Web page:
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February 23 – St. Polycarp’s martyrdom

February 22, 2021

St. Polycarp’s martyrdom Polycarp’s martyrdom is described in a letter from the Church of Smyrna, to the Church of Philomelium “and to all the brotherhoods of the holy and universal Church”, etc. The letter begins with an account of the persecution and the heroism of the martyrs. Conspicuous among them was one Germanicus, who encouraged […]

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February 24 – The Cup Is Sometimes Bitter

February 22, 2021

Blessed Thomas Mary Fusco The seventh of eight children, he was born on 1 December 1831 in Pagani, Salerno, in the Diocese of Nocera-Sarno, Italy, to Dr. Antonio, a pharmacist, and Stella Giordano, of noble descent. They were known for their upright moral and religious conduct, and taught their son Christian piety and charity to […]

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February 24 – First Christian King Among the English

February 22, 2021

St. Ethelbert, King of Kent Born, 552; died, 24 February, 616; son of Eormenric, through whom he was descended from Hengest. He succeeded his father, in 560, as King of Kent and made an unsuccessful attempt to win from Ceawlin of Wessex the overlordship of Britain. His political importance was doubtless advanced by his marriage […]

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February 25 – Princess, Abbess, Miracle Worker

February 22, 2021

St. Walburga Born in Devonshire, about 710; died at Heidenheim, 25 Feb., 777. She is the patroness of Eichstadt, Oudenarde, Furnes, Antwerp, Gronigen, Weilburg, and Zutphen, and is invoked as special patroness against hydrophobia, and in storms, and also by sailors. She was the daughter of St. Richard, one of the under-kings of the West […]

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Teach Them Young

February 18, 2021

Another time, the winter having been excessively severe in Vienna, and all work consequently suspended, the suffering among the working classes was very great. As they were discussing it one evening at the palace in the family drawing-room, Marie Antoinette approached her mother, and gave her a box. “There are fifty-five ducats,” she said; “’t […]

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The Counter-Revolution and Temporal Society

February 18, 2021

[previous] CHAPTER XI The Counter-Revolution and Temporal Society The Counter-Revolution and temporal society is a theme that has been treated in depth from various standpoints in many valuable studies. This study, since it cannot encompass the entire subject, restricts itself to giving the more general principles of a counter-revolutionary temporal order1 and to analyzing the […]

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February 19 – St. Conrad of Piacenza

February 18, 2021

St. Conrad of Piacenza Hermit of the Third Order of St. Francis, date of birth uncertain; died at Noto in Sicily, 19 February, 1351. He belonged to one of the noblest families of Piacenza, and having married when he was quite young, led a virtuous and God-fearing life. On one occasion, when he was engaged […]

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February 20 – Leaders and future nobility appear in times of desperate distress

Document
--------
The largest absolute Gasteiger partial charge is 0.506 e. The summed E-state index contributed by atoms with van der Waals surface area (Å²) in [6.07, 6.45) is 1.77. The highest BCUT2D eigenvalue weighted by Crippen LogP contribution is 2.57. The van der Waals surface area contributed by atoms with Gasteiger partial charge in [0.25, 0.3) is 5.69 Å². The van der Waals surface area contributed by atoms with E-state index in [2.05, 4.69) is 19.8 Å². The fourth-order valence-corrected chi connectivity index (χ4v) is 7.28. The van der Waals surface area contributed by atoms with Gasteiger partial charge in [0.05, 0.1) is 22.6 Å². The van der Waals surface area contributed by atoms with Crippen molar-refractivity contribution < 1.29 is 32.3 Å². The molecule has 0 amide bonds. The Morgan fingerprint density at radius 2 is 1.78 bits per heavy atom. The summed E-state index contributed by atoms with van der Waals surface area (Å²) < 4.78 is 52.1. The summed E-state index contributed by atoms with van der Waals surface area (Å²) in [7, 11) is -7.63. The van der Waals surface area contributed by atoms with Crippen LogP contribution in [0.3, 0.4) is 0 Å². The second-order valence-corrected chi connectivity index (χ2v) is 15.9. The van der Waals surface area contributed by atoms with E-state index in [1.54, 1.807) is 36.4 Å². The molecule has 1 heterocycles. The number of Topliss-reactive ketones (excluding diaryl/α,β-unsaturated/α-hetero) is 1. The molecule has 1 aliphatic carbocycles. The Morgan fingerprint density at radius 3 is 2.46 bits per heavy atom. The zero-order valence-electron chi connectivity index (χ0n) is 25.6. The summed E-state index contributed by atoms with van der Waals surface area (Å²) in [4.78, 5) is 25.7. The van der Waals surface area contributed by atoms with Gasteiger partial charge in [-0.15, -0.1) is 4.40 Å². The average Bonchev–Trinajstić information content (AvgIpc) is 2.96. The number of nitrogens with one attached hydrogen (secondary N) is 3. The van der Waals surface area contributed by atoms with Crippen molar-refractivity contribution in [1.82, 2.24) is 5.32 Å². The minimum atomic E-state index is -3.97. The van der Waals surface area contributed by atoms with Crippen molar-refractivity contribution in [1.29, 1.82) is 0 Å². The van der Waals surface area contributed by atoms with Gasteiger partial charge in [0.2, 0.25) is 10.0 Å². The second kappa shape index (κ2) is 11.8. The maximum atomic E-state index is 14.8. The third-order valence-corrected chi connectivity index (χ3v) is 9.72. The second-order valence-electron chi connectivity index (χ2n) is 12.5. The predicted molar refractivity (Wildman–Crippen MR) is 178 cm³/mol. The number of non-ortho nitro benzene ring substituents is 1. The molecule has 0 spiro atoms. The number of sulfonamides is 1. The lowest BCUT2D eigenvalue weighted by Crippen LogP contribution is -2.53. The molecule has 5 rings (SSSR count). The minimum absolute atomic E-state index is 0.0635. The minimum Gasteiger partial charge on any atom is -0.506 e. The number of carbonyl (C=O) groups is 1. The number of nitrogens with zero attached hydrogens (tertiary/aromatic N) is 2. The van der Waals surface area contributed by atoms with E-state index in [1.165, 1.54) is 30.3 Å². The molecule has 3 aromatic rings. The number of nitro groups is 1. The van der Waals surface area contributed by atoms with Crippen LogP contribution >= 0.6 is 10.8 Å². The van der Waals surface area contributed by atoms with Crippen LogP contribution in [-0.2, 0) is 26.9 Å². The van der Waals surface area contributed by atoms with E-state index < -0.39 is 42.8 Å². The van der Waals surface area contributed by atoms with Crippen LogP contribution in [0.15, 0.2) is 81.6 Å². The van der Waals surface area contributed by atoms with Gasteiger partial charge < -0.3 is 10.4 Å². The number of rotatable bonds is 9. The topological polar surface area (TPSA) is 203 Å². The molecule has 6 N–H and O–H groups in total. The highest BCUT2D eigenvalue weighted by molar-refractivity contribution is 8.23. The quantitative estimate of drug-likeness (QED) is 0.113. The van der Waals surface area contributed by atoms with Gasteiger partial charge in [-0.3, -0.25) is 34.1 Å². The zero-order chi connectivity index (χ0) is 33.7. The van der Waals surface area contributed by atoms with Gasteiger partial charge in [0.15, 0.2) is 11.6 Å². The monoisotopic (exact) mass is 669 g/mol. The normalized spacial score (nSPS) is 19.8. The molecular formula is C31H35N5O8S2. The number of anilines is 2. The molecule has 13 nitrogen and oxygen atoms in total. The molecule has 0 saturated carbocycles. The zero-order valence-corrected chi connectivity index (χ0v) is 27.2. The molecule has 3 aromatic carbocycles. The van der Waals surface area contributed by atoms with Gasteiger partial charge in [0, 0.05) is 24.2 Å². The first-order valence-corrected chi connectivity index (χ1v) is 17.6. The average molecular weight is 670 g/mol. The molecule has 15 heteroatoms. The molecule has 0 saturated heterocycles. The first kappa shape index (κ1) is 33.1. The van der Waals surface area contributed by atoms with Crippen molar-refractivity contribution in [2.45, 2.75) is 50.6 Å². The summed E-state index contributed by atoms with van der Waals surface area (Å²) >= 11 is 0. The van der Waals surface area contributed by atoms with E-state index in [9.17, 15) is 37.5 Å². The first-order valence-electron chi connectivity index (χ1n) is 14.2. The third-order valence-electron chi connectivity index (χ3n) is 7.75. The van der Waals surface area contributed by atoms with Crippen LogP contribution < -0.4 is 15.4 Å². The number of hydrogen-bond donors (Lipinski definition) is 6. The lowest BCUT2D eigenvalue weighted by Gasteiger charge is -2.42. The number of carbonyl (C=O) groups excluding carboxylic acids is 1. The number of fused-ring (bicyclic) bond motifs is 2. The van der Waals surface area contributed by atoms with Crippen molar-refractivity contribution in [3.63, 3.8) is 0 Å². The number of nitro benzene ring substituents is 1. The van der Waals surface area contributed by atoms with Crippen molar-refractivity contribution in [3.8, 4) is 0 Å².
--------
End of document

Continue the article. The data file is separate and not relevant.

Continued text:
February 18, 2021

Andreas Hofer A patriot and soldier, born at St. Leonhard in Passeyrthale, Tyrol, 22 Nov., 1767; executed at Mantua, 20 Feb., 1810. His father was known as the “Sandwirth” (i. e., landlord of the inn on the sandy spit of land formed by the Passeyr. The inn had been in the family for over one […]

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February 20 – Repeatedly racked

February 18, 2021

Ven. Thomas Pormort English martyr, b. at Hull about 1559; d. at St. Paul’s Churchyard, 20 Feb., 1592. He was probably related to the family of Pormort of Great Grimsby and Saltfletby, Lincoln shire. George Pormort, Mayor of Grimsby in 1565, had a second son Thomas baptized, 7 February, 1566, but this can hardly be […]

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February 20 – Pope Martin V

February 18, 2021

Pope Martin V (Oddone Colonna) Born at Genazzano in the Campagna di Roma, 1368; died at Rome, 20 Feb., 1431. He studied at the University of Perugia, became prothonotary Apostolic under Urban VI, papal auditor and nuncio at various Italian courts under Boniface IX, and was administrator of the Diocese of Palestrina from 15 December […]

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February 21 – Shakespeare’s Inspiration

February 18, 2021

Saint Robert Southwell Poet, Jesuit, martyr; born at Horsham St. Faith’s, Norfolk, England, in 1561; hanged and quartered at Tyburn, 21 February, 1595. His grandfather, Sir Richard Southwell, had been a wealthy man and a prominent courtier in the reign of Henry VIII. It was Richard Southwell who in 1547 had brought the poet Henry […]

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February 21 – Terror of the Wicked, Supporter of the Weak

February 18, 2021

Blessed Pepin of Landen Mayor of the Palace to the Kings Clotaire II, Dagobert, and Sigebert. He was son of Carloman, the most powerful nobleman of Austrasia, who had been mayor to Clotaire I, son of Clovis I. He was grandfather to Pepin of Herstal, the most powerful mayor, whose son was Charles Martel, and […]

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February 21 – His mother almost allowed him to die